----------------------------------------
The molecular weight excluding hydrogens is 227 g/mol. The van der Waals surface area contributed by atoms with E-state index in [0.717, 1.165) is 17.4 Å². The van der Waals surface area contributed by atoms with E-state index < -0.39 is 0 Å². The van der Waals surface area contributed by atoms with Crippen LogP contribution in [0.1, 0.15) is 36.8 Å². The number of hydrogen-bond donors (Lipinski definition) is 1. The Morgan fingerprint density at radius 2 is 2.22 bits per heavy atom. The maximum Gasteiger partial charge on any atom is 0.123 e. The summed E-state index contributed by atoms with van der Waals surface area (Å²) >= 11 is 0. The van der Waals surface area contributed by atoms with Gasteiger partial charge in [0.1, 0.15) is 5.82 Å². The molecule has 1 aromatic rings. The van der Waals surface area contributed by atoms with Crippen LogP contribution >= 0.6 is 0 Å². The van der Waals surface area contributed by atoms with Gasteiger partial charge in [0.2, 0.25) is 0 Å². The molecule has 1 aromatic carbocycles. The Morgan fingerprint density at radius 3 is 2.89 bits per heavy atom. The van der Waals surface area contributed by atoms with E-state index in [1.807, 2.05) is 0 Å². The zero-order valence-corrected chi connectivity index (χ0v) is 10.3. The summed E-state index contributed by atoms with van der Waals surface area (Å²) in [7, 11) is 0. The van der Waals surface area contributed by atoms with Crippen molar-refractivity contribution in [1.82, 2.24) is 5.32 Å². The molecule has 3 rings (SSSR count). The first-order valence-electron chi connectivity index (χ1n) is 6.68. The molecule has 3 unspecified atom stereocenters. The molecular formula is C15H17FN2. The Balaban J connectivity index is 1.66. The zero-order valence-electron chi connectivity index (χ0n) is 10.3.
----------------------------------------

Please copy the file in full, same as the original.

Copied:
The molecular weight excluding hydrogens is 227 g/mol. The van der Waals surface area contributed by atoms with E-state index in [0.717, 1.165) is 17.4 Å². The van der Waals surface area contributed by atoms with E-state index < -0.39 is 0 Å². The van der Waals surface area contributed by atoms with Crippen LogP contribution in [0.1, 0.15) is 36.8 Å². The number of hydrogen-bond donors (Lipinski definition) is 1. The Morgan fingerprint density at radius 2 is 2.22 bits per heavy atom. The maximum Gasteiger partial charge on any atom is 0.123 e. The summed E-state index contributed by atoms with van der Waals surface area (Å²) >= 11 is 0. The van der Waals surface area contributed by atoms with Gasteiger partial charge in [0.1, 0.15) is 5.82 Å². The molecule has 1 aromatic rings. The van der Waals surface area contributed by atoms with Crippen LogP contribution >= 0.6 is 0 Å². The van der Waals surface area contributed by atoms with Gasteiger partial charge in [0.2, 0.25) is 0 Å². The molecule has 1 aromatic carbocycles. The Morgan fingerprint density at radius 3 is 2.89 bits per heavy atom. The van der Waals surface area contributed by atoms with E-state index in [1.807, 2.05) is 0 Å². The zero-order valence-corrected chi connectivity index (χ0v) is 10.3. The summed E-state index contributed by atoms with van der Waals surface area (Å²) in [7, 11) is 0. The van der Waals surface area contributed by atoms with Crippen molar-refractivity contribution in [1.82, 2.24) is 5.32 Å². The molecule has 3 rings (SSSR count). The first-order valence-electron chi connectivity index (χ1n) is 6.68. The molecule has 3 unspecified atom stereocenters. The molecular formula is C15H17FN2. The Balaban J connectivity index is 1.66. The zero-order valence-electron chi connectivity index (χ0n) is 10.3.